Scientific name: Rangifer tarandus
Other common names: Caribou; Qalipu; Tuttuk
Reindeer are seen in the northern Holarctic countries including Mongolia, Russia, Eastern Europe, Norway, Iceland, Greenland, Canada, and northern USA. The only deer that can be domesticated, Reindeer have been kept as pets, companions, and beasts of burden in Scandinavia, Russia, and Iceland since the 18th century. They have also been herded and raised by nomadic tribes living in the arctic regions for meat, hides (clothing), antlers (weapons and tools), milk (also butter and cheese), and transportation. Canadian Inuit depend on the reindeer for their survival.
Appearance / health:
Reindeer are medium-sized mammals, standing more than 7 ft long and almost 5 feet tall. Body colors range from white to brown, tan, or gray, with the legs and face usually darker. Both sexes have complex antlers that can range up to 39 inches in width and 53 inches in rear beam length. The tail grows up to about 8 in. long. The thick fur has two layers, and dense wool undercoat and a long guard coat of hollow hairs that help the reindeer float and swim across rivers. The hooves adapt to the weather, having thick foot pads in the summer when the ground is soft and slippery; the foot pads shrink in the winter to expose the edges of the hooves, which are used to dig into the snow when they walk or forage for the lichens hidden underneath.
Behavior / temperament:
Wild reindeer are herd animals that move through the Arctic regions in groups of 20 or more. Domesticated reindeer are technically “semi-domesticated” because they typically roam freely and have not been bred in captivity.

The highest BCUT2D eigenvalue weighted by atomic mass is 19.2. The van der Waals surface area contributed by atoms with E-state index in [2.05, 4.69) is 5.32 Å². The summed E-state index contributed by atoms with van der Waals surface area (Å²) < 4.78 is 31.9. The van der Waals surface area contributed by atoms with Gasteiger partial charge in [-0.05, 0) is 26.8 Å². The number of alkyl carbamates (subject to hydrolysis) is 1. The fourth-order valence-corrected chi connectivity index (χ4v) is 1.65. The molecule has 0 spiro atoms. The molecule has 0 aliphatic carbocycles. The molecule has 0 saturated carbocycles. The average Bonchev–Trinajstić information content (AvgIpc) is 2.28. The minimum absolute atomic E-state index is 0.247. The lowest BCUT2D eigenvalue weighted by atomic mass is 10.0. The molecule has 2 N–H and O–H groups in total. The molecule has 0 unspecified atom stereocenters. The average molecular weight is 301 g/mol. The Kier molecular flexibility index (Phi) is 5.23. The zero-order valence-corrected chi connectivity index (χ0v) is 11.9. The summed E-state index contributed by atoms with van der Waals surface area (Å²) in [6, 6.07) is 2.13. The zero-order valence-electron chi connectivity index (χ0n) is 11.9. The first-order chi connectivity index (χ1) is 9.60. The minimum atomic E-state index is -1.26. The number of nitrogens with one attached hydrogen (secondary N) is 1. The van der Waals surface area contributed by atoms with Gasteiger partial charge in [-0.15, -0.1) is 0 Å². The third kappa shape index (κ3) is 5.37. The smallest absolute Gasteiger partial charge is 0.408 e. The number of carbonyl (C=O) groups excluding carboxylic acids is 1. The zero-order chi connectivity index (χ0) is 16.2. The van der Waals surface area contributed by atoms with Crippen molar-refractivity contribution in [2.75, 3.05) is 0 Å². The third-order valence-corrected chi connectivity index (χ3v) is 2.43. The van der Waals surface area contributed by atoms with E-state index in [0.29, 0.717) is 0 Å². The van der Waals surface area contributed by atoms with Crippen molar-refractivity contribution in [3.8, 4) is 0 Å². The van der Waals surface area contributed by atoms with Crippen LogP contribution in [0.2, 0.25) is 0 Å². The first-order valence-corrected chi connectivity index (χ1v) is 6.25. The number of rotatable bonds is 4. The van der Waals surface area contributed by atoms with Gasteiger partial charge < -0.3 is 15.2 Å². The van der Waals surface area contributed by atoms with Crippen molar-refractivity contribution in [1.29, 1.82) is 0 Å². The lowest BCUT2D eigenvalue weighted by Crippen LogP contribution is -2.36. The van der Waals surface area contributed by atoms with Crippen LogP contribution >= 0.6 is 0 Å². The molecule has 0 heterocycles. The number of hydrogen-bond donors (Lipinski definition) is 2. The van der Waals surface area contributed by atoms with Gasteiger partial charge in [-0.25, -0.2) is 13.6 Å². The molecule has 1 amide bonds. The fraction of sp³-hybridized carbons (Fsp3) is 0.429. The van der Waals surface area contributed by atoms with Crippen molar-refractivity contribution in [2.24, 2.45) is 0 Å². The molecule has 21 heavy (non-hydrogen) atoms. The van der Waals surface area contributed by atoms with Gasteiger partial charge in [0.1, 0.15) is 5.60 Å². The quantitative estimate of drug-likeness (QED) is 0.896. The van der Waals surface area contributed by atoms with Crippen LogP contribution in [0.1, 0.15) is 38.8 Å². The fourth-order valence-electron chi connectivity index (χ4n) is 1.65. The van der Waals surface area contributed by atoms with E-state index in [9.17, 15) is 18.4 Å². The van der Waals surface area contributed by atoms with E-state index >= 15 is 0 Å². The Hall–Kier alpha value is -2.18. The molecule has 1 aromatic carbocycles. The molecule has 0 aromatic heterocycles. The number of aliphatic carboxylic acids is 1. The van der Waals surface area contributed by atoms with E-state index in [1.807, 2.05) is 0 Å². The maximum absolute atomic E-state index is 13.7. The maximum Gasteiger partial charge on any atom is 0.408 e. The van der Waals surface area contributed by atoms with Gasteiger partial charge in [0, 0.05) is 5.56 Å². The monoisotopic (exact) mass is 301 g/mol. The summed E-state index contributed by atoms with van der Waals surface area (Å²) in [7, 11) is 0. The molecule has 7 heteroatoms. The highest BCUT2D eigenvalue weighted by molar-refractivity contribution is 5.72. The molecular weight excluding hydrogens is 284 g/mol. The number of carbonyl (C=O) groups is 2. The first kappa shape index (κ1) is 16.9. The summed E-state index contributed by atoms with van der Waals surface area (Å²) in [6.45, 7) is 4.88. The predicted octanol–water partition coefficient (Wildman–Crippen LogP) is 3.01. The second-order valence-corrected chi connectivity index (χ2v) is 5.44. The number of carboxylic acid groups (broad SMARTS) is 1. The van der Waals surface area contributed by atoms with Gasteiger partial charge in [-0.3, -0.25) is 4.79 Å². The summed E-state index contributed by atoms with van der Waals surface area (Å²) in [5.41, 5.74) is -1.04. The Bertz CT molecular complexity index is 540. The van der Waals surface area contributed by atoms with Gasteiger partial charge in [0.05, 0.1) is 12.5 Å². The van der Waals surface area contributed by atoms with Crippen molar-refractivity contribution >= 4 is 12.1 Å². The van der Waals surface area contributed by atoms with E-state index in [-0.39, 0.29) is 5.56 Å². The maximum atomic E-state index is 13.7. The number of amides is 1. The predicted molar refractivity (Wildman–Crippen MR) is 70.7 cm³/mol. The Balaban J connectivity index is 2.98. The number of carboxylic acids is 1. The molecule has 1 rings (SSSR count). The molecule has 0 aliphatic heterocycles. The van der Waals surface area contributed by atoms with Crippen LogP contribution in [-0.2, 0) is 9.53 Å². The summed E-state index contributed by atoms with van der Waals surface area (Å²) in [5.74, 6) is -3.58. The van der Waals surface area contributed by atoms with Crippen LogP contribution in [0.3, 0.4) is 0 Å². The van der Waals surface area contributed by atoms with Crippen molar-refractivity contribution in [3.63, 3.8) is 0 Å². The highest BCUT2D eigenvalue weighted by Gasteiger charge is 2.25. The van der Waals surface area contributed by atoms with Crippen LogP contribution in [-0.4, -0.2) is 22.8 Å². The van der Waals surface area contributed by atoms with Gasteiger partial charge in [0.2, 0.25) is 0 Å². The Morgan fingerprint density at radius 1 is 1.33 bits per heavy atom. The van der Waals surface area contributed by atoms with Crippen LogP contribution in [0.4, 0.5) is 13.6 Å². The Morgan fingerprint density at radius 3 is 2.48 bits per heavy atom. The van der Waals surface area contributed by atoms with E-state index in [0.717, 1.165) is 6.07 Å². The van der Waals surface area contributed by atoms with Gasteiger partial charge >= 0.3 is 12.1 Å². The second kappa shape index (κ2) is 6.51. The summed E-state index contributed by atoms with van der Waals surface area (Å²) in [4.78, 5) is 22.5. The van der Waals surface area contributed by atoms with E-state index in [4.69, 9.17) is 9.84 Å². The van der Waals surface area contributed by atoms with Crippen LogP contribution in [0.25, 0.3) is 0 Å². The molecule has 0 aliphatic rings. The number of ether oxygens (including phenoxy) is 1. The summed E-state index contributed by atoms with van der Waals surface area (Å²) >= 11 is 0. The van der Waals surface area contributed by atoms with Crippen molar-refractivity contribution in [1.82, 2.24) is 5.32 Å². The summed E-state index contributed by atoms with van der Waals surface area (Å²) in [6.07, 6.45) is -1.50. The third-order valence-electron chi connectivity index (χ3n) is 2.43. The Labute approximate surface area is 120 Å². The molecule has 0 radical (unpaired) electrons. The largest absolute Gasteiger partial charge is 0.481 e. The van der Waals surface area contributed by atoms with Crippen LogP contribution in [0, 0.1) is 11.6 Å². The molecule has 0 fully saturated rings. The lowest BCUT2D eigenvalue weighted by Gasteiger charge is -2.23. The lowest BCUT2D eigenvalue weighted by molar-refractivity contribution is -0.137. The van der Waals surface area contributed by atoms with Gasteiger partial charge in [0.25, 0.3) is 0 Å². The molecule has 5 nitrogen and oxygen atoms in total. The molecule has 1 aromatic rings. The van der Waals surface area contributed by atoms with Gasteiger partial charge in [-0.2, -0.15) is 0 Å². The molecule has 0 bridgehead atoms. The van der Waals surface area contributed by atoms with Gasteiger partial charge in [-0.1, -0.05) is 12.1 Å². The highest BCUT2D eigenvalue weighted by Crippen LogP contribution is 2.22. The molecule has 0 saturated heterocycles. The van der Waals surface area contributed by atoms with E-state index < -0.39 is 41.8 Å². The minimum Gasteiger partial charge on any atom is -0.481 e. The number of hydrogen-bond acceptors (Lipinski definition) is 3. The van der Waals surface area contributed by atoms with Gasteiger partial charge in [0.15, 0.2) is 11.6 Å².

Housing / diet:
Reindeer are ruminant grazers. They eat lichens, grass, shrubs, shoots, and leaves of willows and birch trees. In the winter, they feed on available shrubs, sedges, and twigs, and will dig into the snow to reach the lichens (reindeer moss) on the ground underneath.
zoo, beautiful antlers, sleigh rides, cold weather, .Gorgeous animals
worning treatments etc, regular worning treatments, wild animals, space, care
hardy appetites, antler velvet
Is this Santa's Farm?
We had a pasture of reindeer directly across from the house. They were beautiful to watch and as long at it wasn't mating season they were tame enough to interact with. Both the males and females grow antlers and you can sell them to people or craft with them once they fall off. Normally the anters fall off after the calves are born in the spring.
The calves grow quickly and mature fast. They're small when they're born and can be pushing 100 pounds by 6 months.
Its important to remember that they are very aggressive when they are in heat/ the males are in rut. This usually starts around the end of summer in August and we generally leave them alone for a few months when we start seeing them get more aggressive and the velvet of their antlers going to the more solid. This was magical during the winter months when we would have visitors and the kids would get to see the reindeer..
From SarahHaig May 1 2015 4:37PM
Gorgeous animals with lots of personality
I have worked with several reindeer at our petting zoo. Most of our reindeer are bred on the farm and trained from birth. They are beautiful to watch and are relatively low maintenance. They have hardy appetites and few special needs, except for in the summer I would recommend a kiddie pool for the reindeer to keep cool and a large bristled post to help them scrape off peeling antler velvet, which can be uncomfortable and smelly. We do not let anyone other than the professionals handle the reindeer, while they are smart and easy to work with and train, they can be moody and unpredictable. The antlers are pointed and very dangerous and the reindeer are very strong. That being said, I have never had a serious incident with ours. Just use common sense and animal training, you'll be fine!.
From alexmac136 Feb 24 2015 1:48PM